The Wankel rotary engine seems to have several advantages over traditional reciprocating cylinder-and-piston designs. In general, they have a much higher power-to-weight ratio, less vibration, and drastically reduced rate of catastrophic failure, among many other benefits. I can only find disadvantages related to emissions and fuel efficiency. So my question is, why hasn’t it seen more use in aviation even though it seems very well suited to this application?
They do not have drastically lower rates of failure than comparable piston engines. Their manifest unreliability in automotive applications is one reason they failed so badly in the marketplace. My college materials science TA owned one and had it rebuilt four times. His record for the shortest distance before failure on a zero-timed Mazda rotary engine was 150 miles.
The breakdown mode was failure of the apex seals at the tips of the rotor due to poor lubrication, leading to excessive wear and scoring and the complete destruction of the seals. According to my TA, Mazda went through more than six fundamental redesigns of the apex seal system but never could completely solve the basic problem.
As another answer points out, the main problem is poor reliability.
In a conventional piston engine, the sliding contact of the piston against the cylinder wall is mostly against relatively cool metal and is constantly lubricated by oil from underneath. The contact is often maintained tightly by piston rings, which have a natural outward spring.
In the Wankel type the sliding contact of the rotor tip seal against the chamber outer wall is frequently against much hotter metal from recent combustion and is difficult to lubricate. A separate spring mechanism is required to hold the seal closed against the firing pressure, so the whole thing is more complicated. The result is that the tip seals are extremely demanding and tend to wear out or crack.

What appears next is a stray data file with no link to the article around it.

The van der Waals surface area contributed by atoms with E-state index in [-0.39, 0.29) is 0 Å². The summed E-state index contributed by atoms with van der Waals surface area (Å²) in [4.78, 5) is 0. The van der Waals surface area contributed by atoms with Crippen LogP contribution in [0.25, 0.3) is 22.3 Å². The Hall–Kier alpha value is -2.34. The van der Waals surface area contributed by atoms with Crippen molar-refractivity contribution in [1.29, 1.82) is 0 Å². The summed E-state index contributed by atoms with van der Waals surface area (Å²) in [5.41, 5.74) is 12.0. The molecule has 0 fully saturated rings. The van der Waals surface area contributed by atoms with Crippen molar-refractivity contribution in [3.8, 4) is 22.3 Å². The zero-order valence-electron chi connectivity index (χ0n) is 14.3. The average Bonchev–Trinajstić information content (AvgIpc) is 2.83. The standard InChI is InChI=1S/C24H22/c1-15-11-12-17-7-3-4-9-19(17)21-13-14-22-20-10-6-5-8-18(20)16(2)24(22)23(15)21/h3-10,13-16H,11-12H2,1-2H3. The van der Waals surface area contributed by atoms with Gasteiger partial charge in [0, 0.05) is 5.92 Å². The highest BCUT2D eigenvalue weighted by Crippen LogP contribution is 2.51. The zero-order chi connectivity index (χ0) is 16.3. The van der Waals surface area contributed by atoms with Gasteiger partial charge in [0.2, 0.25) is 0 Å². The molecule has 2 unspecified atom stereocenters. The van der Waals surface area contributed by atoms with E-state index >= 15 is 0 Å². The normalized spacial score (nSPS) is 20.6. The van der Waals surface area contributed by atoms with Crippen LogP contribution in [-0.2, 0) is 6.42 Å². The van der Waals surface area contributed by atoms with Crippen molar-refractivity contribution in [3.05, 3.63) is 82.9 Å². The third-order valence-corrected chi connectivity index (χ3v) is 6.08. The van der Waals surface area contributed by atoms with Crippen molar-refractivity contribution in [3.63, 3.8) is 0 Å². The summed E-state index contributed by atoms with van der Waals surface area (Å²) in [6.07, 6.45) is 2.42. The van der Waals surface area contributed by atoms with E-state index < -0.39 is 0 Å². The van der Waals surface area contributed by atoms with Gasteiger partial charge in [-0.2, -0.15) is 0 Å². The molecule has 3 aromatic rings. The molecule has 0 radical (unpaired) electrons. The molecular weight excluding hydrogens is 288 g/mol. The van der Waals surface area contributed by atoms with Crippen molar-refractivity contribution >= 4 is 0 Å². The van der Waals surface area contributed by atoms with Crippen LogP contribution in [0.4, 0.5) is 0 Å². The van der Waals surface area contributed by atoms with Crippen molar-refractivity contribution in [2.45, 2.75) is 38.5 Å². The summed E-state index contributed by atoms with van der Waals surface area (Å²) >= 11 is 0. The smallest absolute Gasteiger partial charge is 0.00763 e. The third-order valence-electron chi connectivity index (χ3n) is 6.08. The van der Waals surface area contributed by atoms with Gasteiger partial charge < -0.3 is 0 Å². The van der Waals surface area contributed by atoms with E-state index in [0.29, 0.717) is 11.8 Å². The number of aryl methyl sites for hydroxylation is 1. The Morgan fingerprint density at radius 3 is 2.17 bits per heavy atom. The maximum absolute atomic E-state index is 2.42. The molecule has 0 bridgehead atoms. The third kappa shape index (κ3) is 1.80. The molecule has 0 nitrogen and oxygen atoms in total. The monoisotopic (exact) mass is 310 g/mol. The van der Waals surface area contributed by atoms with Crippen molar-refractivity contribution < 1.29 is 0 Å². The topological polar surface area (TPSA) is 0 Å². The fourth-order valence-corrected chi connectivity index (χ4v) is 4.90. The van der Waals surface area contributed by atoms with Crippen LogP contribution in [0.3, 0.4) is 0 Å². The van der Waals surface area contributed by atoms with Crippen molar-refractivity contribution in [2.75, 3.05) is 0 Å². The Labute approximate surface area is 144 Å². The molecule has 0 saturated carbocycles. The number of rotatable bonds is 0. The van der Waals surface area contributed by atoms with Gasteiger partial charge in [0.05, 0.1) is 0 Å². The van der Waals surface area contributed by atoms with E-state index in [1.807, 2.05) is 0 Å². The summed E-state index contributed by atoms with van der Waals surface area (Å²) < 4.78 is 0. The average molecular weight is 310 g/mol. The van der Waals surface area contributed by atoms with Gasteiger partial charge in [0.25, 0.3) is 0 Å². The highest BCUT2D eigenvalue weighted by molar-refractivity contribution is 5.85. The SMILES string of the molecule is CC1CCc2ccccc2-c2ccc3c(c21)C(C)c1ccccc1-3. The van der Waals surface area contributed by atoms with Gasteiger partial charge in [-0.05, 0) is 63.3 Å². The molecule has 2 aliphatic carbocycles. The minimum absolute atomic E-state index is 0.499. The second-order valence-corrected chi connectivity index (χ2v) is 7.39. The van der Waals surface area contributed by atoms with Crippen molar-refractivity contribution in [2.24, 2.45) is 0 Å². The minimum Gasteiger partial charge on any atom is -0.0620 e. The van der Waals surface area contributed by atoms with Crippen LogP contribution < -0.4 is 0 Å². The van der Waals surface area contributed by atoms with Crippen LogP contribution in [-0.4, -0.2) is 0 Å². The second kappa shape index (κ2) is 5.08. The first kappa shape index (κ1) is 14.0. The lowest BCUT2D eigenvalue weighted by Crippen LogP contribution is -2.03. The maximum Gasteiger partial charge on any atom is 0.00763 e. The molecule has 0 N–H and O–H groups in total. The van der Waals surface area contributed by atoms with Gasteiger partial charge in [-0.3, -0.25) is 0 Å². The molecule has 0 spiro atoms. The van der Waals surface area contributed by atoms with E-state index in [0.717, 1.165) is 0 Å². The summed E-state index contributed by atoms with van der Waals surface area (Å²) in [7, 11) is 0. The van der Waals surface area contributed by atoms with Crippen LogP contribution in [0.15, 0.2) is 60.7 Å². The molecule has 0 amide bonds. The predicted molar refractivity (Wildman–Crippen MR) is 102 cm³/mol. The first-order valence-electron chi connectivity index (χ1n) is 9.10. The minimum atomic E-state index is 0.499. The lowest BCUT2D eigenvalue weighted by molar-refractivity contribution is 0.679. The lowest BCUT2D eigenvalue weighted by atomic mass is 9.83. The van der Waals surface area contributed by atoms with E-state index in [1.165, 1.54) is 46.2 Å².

I seem to recall that Norton reckoned to have solved the problems but their bikes and UAVs failed to gain significant business. I don't know if there were other issues affecting that.
I think most answers on this question are fueled by lack of knowledge on rotaries, these engines do have inherent flaws relating to apex seals but 90% of their "unreliability" claims come from pure ignorant owners (at least in the automotive world) and a complete lack of understanding on how to maintain one. Most rx8's can do 100,000 kms before needing a rebuild, (average running time for that many kilometers is 2000 hours) so this is relatively in line with most overhaul windows (thanks google). And least us not forget the rotary engine won Le-mans in 1991 and apex sealing technology has come a long way since then. However to actually answer the question the real reason is due to the effort in getting the engine certified and the costs involved.
Wankel RCE is still in use today for Ultralight, Parapente, and other uses. Aixro, Wankel Supertec, Wankel GMBH, AIE.uk, are offering Wankel Rotary Engines for sale, research exists in India. John Deere, also Curtiss-Wright, developed a line of Wankel prototypes for Aviation, in several power ranges. The John Deere engine had an SFC around 240 gr/HP/hr, good enough, if you consider that it can work with low grade gasolines, heavy fuel versions of Wankel existed also.
Light weight, compactness, faults being not that total and catastrophic as in reciprocating engines, are Wankel advantages, a 2-Stroke engine, with sudden seizing, plus torsional vibration problems in shaft from engine to propeller killed the BD-5 and some pilots.